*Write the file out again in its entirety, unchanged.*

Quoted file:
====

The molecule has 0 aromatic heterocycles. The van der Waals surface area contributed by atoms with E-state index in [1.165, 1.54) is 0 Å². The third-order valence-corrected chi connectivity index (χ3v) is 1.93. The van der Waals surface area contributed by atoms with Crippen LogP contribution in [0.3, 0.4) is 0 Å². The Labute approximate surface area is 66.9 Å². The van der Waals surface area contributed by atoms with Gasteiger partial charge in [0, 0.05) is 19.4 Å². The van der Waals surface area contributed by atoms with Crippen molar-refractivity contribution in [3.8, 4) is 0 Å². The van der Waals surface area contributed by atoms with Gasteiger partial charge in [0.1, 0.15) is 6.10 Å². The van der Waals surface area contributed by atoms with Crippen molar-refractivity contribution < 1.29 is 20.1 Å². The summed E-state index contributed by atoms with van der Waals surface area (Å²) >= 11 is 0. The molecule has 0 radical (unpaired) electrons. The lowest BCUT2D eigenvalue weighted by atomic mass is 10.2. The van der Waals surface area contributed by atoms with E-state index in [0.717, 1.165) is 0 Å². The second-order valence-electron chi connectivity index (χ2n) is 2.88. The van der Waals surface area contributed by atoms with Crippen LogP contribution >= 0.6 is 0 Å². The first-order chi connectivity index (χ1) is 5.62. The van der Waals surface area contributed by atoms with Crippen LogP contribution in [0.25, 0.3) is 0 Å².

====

The molecule has 0 aromatic heterocycles. The van der Waals surface area contributed by atoms with E-state index in [1.165, 1.54) is 0 Å². The third-order valence-corrected chi connectivity index (χ3v) is 1.93. The van der Waals surface area contributed by atoms with Crippen LogP contribution in [0.3, 0.4) is 0 Å². The Labute approximate surface area is 66.9 Å². The van der Waals surface area contributed by atoms with Gasteiger partial charge in [0, 0.05) is 19.4 Å². The van der Waals surface area contributed by atoms with Crippen molar-refractivity contribution in [3.8, 4) is 0 Å². The van der Waals surface area contributed by atoms with Gasteiger partial charge in [0.1, 0.15) is 6.10 Å². The van der Waals surface area contributed by atoms with Crippen molar-refractivity contribution < 1.29 is 20.1 Å². The summed E-state index contributed by atoms with van der Waals surface area (Å²) >= 11 is 0. The molecule has 0 radical (unpaired) electrons. The lowest BCUT2D eigenvalue weighted by atomic mass is 10.2. The van der Waals surface area contributed by atoms with E-state index in [0.717, 1.165) is 0 Å². The second-order valence-electron chi connectivity index (χ2n) is 2.88. The van der Waals surface area contributed by atoms with Crippen LogP contribution >= 0.6 is 0 Å². The first-order chi connectivity index (χ1) is 5.62. The van der Waals surface area contributed by atoms with Crippen LogP contribution in [0.25, 0.3) is 0 Å².